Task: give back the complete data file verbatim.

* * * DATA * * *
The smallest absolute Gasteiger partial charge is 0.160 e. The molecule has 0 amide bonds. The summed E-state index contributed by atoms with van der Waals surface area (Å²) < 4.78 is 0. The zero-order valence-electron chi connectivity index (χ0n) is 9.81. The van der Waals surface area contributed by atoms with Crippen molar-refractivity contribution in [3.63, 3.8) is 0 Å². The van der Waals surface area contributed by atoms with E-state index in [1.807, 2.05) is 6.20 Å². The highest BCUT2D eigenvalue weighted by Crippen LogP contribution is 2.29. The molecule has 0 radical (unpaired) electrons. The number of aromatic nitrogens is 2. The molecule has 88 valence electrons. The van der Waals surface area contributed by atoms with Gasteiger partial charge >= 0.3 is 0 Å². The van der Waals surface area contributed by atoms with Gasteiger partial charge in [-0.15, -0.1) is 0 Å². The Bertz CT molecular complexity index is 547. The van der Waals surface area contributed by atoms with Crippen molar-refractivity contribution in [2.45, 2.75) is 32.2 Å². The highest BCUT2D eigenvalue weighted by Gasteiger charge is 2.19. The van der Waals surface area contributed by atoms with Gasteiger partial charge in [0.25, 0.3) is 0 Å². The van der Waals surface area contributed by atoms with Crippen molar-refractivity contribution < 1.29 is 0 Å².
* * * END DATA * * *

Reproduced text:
The smallest absolute Gasteiger partial charge is 0.160 e. The molecule has 0 amide bonds. The summed E-state index contributed by atoms with van der Waals surface area (Å²) < 4.78 is 0. The zero-order valence-electron chi connectivity index (χ0n) is 9.81. The van der Waals surface area contributed by atoms with Crippen molar-refractivity contribution in [3.63, 3.8) is 0 Å². The van der Waals surface area contributed by atoms with E-state index in [1.807, 2.05) is 6.20 Å². The highest BCUT2D eigenvalue weighted by Crippen LogP contribution is 2.29. The molecule has 0 radical (unpaired) electrons. The number of aromatic nitrogens is 2. The molecule has 88 valence electrons. The van der Waals surface area contributed by atoms with Gasteiger partial charge >= 0.3 is 0 Å². The van der Waals surface area contributed by atoms with Gasteiger partial charge in [-0.15, -0.1) is 0 Å². The Bertz CT molecular complexity index is 547. The van der Waals surface area contributed by atoms with Crippen molar-refractivity contribution in [2.45, 2.75) is 32.2 Å². The highest BCUT2D eigenvalue weighted by Gasteiger charge is 2.19. The van der Waals surface area contributed by atoms with Gasteiger partial charge in [0.25, 0.3) is 0 Å². The van der Waals surface area contributed by atoms with Crippen molar-refractivity contribution < 1.29 is 0 Å².